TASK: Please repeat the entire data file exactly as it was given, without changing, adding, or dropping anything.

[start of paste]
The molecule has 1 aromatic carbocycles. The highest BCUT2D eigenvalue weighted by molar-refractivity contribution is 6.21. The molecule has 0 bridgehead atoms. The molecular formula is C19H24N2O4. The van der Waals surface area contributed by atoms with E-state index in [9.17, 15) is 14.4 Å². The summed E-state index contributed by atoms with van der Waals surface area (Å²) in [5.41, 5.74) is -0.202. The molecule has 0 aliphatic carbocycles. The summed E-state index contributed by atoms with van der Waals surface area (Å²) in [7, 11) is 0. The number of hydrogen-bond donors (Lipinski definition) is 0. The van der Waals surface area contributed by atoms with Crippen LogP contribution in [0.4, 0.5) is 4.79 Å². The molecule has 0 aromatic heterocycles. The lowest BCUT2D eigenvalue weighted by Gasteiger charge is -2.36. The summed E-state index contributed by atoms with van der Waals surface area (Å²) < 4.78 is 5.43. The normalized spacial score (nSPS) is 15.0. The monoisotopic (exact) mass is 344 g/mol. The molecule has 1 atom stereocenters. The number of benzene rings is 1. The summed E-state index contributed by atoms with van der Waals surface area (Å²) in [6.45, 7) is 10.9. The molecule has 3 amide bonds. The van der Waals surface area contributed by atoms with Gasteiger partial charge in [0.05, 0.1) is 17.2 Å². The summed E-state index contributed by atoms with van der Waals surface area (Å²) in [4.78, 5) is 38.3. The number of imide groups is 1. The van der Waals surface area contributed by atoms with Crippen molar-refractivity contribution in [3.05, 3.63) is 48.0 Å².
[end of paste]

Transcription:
The molecule has 1 aromatic carbocycles. The highest BCUT2D eigenvalue weighted by molar-refractivity contribution is 6.21. The molecule has 0 bridgehead atoms. The molecular formula is C19H24N2O4. The van der Waals surface area contributed by atoms with E-state index in [9.17, 15) is 14.4 Å². The summed E-state index contributed by atoms with van der Waals surface area (Å²) in [5.41, 5.74) is -0.202. The molecule has 0 aliphatic carbocycles. The summed E-state index contributed by atoms with van der Waals surface area (Å²) in [7, 11) is 0. The number of hydrogen-bond donors (Lipinski definition) is 0. The van der Waals surface area contributed by atoms with Crippen LogP contribution in [0.4, 0.5) is 4.79 Å². The molecule has 0 aromatic heterocycles. The lowest BCUT2D eigenvalue weighted by Gasteiger charge is -2.36. The summed E-state index contributed by atoms with van der Waals surface area (Å²) < 4.78 is 5.43. The normalized spacial score (nSPS) is 15.0. The monoisotopic (exact) mass is 344 g/mol. The molecule has 1 atom stereocenters. The number of benzene rings is 1. The summed E-state index contributed by atoms with van der Waals surface area (Å²) in [6.45, 7) is 10.9. The molecule has 3 amide bonds. The van der Waals surface area contributed by atoms with Gasteiger partial charge in [0.05, 0.1) is 17.2 Å². The summed E-state index contributed by atoms with van der Waals surface area (Å²) in [4.78, 5) is 38.3. The number of imide groups is 1. The van der Waals surface area contributed by atoms with Crippen molar-refractivity contribution in [3.05, 3.63) is 48.0 Å².